“Gender stereotypes exist — like it or not”

    Medium
     Wie kann eine Frau verhandeln, ohne"Königin Biene" genannt zu werden?
    Von Adrian Furmham

    Success at work is usually associated with male traitCharakterzugtraits of aggression. If women show these behaviours, however, they are often seen as hard, tough and disagreeableunsympathischdisagreeable. This makes negotiating harder for women than for men — because the traits needed for negotiating go against the expectations of feminine behaviour. So how can a woman negotiate (sth.)(etw.) verhandelnnegotiate without being called a “tough bitch (vulg.)etwa: knallhartes Weibtough bitch” or a “queen bee (ifml.)Alphaweibqueen bee”?

    Studies show that when women negotiate on behalf of others — whether family, clients or team members — they do not to face sth.etw. gegenüberstehenface a sexist backlashGegenreaktionbacklash. Being demanding and assertivedurchsetzungsstarkassertive on behalf of others is seen as protective and caring: qualities typically associated with women.

    Indeed, researchers have found that powerful female lawyerAnwalt/Anwältinlawyers acting on behalf of their clients are not stigmatized. Equally, women who negotiate on behalf of their work team are as respected as their male team leaders. So a successful female negotiator needs to combine positive male characteristics with positive female stereotypes.
     

    A successful female negotiator needs to combine positive male characteristics with positive female stereotypes


    Catherine Tinsley, an expert on gender issuegeschlechtsspezifische Fragegender issues and professor of management at Georgetown University in Washington, DC, offers women advice based on her studies. They should:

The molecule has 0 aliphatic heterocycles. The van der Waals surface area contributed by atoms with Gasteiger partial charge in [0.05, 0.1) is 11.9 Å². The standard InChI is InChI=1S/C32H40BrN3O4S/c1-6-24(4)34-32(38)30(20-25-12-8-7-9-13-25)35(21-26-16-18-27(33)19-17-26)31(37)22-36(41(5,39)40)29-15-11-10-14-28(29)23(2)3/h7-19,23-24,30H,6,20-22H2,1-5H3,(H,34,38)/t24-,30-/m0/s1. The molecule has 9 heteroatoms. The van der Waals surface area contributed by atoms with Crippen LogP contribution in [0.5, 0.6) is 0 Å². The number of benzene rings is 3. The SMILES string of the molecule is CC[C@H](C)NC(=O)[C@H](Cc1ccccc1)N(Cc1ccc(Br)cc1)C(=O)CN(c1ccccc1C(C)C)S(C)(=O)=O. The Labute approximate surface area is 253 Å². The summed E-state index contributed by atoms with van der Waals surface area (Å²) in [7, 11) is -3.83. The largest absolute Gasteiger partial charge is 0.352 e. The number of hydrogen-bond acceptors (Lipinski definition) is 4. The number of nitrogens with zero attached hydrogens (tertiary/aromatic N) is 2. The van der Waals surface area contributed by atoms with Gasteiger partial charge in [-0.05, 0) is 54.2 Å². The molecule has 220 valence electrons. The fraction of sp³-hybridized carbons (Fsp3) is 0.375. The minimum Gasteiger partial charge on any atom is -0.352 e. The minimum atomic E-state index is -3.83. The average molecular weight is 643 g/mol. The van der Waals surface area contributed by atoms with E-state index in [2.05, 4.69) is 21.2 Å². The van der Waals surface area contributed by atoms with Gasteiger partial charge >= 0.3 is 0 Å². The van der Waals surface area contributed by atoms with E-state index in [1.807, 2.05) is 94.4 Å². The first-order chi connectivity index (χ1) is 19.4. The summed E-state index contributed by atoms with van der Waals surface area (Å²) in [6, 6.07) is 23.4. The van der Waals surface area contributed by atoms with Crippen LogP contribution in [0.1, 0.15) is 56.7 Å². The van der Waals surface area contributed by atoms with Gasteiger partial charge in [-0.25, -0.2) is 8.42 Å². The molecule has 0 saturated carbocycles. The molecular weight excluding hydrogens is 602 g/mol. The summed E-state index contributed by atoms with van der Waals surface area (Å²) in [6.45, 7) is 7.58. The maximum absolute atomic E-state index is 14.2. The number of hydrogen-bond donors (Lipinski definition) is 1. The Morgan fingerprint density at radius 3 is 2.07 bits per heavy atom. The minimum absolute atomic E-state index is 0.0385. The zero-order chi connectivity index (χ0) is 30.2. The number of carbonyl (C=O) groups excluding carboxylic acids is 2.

1. to swap sth.etw. tauschenswap negotiating roles with other women so that each advocate for sb.für jmdn. eintretenadvocates for the others, and take it in turn to do sth.etw. abwechselnd tuntake it in turn to support each other;

    2. stress shared interests, cooperation and common goalZielgoals across teams and departmentAbteilungdepartments;

    3. negotiate in teams and be seen as a team member. If they become a team leader, they should repeatedly say that they are negotiating on behalf of sb./sth.im Auftrag von jmdm./etw.on behalf of all members;

    4. use their work position as a reason for authority rather than their personality or gender. For example, say “As a manager,…” or “I would not be a good leader if I did not…”;

    5. to highlight sth.etw. betonenhighlight their multiple roles as, for example, employee, manager, mother or community worker; and

    6. create a network of support among those who see individual differences more as a reflection of ability, experience and personality rather than as a gender issue.  

    This may seem like self-defeatingunsinnig; hier: zum Scheitern verurteiltself-defeating trickeryTricksereitrickery that uses gender stereotypes to gain an advantage while not helping towards real gender equality. However, gender stereotypes do exist at work — like it or notob einem das gefällt oder nichtlike it or not. And, paradoxically, political correctness prevents women (and men) from discussing these problems. Taking an aggressive, feminist position doesn’t help much either. Tinsley’s advice on how to work in an unfair world could be seen as simply being pragmatic.

     

    Adrian Furnham



    Adrian Furnham is a psychology professor at University College, London. His latest book is The Resilient Manager: Navigating the Challenges of Working Life.

     

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